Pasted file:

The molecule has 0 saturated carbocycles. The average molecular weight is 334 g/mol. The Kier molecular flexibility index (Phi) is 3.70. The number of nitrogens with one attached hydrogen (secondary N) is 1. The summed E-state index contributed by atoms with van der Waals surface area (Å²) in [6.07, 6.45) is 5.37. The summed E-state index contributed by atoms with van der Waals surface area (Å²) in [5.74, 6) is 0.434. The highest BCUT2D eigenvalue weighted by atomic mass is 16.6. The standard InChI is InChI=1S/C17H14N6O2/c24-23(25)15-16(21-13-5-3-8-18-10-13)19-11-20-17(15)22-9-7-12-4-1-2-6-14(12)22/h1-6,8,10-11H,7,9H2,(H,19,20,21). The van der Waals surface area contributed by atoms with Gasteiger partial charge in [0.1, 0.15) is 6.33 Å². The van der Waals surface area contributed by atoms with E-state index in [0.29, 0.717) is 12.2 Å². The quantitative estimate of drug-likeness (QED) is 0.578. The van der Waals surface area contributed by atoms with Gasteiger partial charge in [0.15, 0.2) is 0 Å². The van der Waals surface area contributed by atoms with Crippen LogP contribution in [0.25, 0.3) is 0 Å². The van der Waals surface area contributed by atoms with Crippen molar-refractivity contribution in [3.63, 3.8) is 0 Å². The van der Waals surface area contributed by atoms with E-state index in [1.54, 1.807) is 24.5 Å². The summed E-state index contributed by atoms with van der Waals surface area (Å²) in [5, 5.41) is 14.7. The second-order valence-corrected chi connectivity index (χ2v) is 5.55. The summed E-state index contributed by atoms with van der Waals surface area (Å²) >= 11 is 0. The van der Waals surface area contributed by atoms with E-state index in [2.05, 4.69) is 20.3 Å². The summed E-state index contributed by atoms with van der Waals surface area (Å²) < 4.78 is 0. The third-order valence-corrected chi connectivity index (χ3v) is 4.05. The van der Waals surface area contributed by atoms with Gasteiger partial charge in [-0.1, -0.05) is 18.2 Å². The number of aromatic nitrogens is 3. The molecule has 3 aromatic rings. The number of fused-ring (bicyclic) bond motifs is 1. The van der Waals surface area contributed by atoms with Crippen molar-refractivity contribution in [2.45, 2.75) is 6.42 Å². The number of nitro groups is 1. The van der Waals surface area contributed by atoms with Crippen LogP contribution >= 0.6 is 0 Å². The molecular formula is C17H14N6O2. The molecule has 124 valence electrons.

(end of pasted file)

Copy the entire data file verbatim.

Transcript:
The molecule has 0 saturated carbocycles. The average molecular weight is 334 g/mol. The Kier molecular flexibility index (Phi) is 3.70. The number of nitrogens with one attached hydrogen (secondary N) is 1. The summed E-state index contributed by atoms with van der Waals surface area (Å²) in [6.07, 6.45) is 5.37. The summed E-state index contributed by atoms with van der Waals surface area (Å²) in [5.74, 6) is 0.434. The highest BCUT2D eigenvalue weighted by atomic mass is 16.6. The standard InChI is InChI=1S/C17H14N6O2/c24-23(25)15-16(21-13-5-3-8-18-10-13)19-11-20-17(15)22-9-7-12-4-1-2-6-14(12)22/h1-6,8,10-11H,7,9H2,(H,19,20,21). The van der Waals surface area contributed by atoms with Gasteiger partial charge in [0.1, 0.15) is 6.33 Å². The van der Waals surface area contributed by atoms with E-state index in [0.29, 0.717) is 12.2 Å². The quantitative estimate of drug-likeness (QED) is 0.578. The van der Waals surface area contributed by atoms with Gasteiger partial charge in [0.15, 0.2) is 0 Å². The van der Waals surface area contributed by atoms with Crippen LogP contribution in [0.25, 0.3) is 0 Å². The van der Waals surface area contributed by atoms with Crippen molar-refractivity contribution in [3.63, 3.8) is 0 Å². The van der Waals surface area contributed by atoms with E-state index in [1.54, 1.807) is 24.5 Å². The summed E-state index contributed by atoms with van der Waals surface area (Å²) in [5, 5.41) is 14.7. The second-order valence-corrected chi connectivity index (χ2v) is 5.55. The summed E-state index contributed by atoms with van der Waals surface area (Å²) >= 11 is 0. The van der Waals surface area contributed by atoms with E-state index in [2.05, 4.69) is 20.3 Å². The summed E-state index contributed by atoms with van der Waals surface area (Å²) < 4.78 is 0. The third-order valence-corrected chi connectivity index (χ3v) is 4.05. The van der Waals surface area contributed by atoms with Gasteiger partial charge in [-0.1, -0.05) is 18.2 Å². The number of aromatic nitrogens is 3. The molecule has 3 aromatic rings. The number of fused-ring (bicyclic) bond motifs is 1. The van der Waals surface area contributed by atoms with Crippen molar-refractivity contribution in [2.45, 2.75) is 6.42 Å². The number of nitro groups is 1. The van der Waals surface area contributed by atoms with Crippen LogP contribution >= 0.6 is 0 Å². The molecular formula is C17H14N6O2. The molecule has 124 valence electrons.